Queens College, CUNY
Sex Education and Adolescence
Page of Introduction
“You cannot have sex education without saying that sex is natural and that most people find it pleasurable.”
When is the appropriate age to start teaching sex education and who should it be taught by? Many people believe that it is the parents’ responsibility to educate their children on sex. While others think that it is the teachers’ responsibility to educate their children on sex. What do you think? I think it is both the parents’ and teachers’ responsibility to educate teens on sex. Teachers and parents need to work together to make sex education successful. If the teacher says one thing and the parents says another thing, then the children will come to their own conclusion and that never ends good.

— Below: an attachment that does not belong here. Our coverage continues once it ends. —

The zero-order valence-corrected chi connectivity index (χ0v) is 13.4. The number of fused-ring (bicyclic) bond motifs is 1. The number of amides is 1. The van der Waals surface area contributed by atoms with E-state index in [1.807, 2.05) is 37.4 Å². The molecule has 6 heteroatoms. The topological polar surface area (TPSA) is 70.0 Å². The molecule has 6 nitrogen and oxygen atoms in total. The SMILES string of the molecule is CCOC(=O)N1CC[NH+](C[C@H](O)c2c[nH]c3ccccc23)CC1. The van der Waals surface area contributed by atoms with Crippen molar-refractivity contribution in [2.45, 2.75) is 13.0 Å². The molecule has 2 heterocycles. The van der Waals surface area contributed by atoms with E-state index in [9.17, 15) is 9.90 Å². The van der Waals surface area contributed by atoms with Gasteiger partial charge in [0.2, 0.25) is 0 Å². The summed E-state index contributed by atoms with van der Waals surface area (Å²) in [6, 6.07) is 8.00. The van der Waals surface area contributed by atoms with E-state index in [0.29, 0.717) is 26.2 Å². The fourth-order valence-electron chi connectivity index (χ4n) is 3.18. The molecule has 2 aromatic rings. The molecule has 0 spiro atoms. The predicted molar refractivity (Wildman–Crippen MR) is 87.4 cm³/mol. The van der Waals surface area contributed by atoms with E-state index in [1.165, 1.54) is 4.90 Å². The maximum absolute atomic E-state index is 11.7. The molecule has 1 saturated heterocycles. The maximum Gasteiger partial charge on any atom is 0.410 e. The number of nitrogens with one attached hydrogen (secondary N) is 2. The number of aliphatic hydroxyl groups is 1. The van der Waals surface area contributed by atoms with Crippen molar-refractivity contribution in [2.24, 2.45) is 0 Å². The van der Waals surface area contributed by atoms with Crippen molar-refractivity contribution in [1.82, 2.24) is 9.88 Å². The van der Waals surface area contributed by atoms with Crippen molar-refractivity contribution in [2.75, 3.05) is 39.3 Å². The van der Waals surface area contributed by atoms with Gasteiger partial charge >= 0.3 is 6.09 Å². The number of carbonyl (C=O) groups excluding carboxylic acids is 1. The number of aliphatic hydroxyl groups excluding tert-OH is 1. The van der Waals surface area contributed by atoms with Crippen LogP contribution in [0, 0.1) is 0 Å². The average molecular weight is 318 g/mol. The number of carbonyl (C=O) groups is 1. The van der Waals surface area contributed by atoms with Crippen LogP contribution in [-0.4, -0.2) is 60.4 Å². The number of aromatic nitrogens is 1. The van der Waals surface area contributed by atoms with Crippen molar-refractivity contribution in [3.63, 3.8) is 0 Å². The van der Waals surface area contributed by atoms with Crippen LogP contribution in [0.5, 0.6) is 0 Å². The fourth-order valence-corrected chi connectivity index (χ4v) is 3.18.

For example, I learned a little bit about sex when I was in sixth grade in my life science class. I was only taught about the reproductive part; how to get pregnant. It was not until my freshman year of high school that I learned about STDs and protection in my life management skills class. However, when I was in sixth grade I shared what I had learned in science class with my mom and she looked like she was going to have a heart attack! Her immediate response was you cannot have sex until you are married! From that day on ‘till I was probably eighteen years old that is what my mom has been preaching to me. She also avoided talking about sex with me, up to this day she avoids that topic. In my life management skills class the first thing they taught was abstinence, then STDs and how to protect ourselves from contracting them, and finally about all the different types of birth control that is out there. We were also taught that sex is a natural and wonderful experience, and it is also a part of life. My teacher made it clear that everyone is different and we will know when the time is right and we should